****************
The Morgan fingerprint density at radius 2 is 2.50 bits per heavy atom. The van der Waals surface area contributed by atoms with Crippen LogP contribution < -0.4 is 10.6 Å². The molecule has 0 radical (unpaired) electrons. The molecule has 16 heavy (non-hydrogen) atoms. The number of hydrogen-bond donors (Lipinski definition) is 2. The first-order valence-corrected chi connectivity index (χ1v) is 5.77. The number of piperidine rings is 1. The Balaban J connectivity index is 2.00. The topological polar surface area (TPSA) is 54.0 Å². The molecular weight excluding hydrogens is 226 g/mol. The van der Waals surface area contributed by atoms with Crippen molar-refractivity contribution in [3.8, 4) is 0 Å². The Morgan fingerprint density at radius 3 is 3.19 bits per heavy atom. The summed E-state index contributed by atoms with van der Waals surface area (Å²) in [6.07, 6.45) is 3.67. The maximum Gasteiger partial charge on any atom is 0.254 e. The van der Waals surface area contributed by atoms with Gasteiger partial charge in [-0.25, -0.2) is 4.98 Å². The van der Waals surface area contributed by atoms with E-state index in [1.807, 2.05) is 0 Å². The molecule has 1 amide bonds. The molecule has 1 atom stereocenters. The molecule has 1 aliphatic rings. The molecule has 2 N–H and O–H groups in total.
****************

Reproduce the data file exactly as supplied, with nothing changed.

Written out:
The Morgan fingerprint density at radius 2 is 2.50 bits per heavy atom. The van der Waals surface area contributed by atoms with Crippen LogP contribution < -0.4 is 10.6 Å². The molecule has 0 radical (unpaired) electrons. The molecule has 16 heavy (non-hydrogen) atoms. The number of hydrogen-bond donors (Lipinski definition) is 2. The first-order valence-corrected chi connectivity index (χ1v) is 5.77. The number of piperidine rings is 1. The Balaban J connectivity index is 2.00. The topological polar surface area (TPSA) is 54.0 Å². The molecular weight excluding hydrogens is 226 g/mol. The van der Waals surface area contributed by atoms with Crippen molar-refractivity contribution in [3.8, 4) is 0 Å². The Morgan fingerprint density at radius 3 is 3.19 bits per heavy atom. The summed E-state index contributed by atoms with van der Waals surface area (Å²) in [6.07, 6.45) is 3.67. The maximum Gasteiger partial charge on any atom is 0.254 e. The van der Waals surface area contributed by atoms with Gasteiger partial charge in [-0.25, -0.2) is 4.98 Å². The van der Waals surface area contributed by atoms with E-state index in [1.807, 2.05) is 0 Å². The molecule has 1 amide bonds. The molecule has 1 atom stereocenters. The molecule has 1 aliphatic rings. The molecule has 2 N–H and O–H groups in total.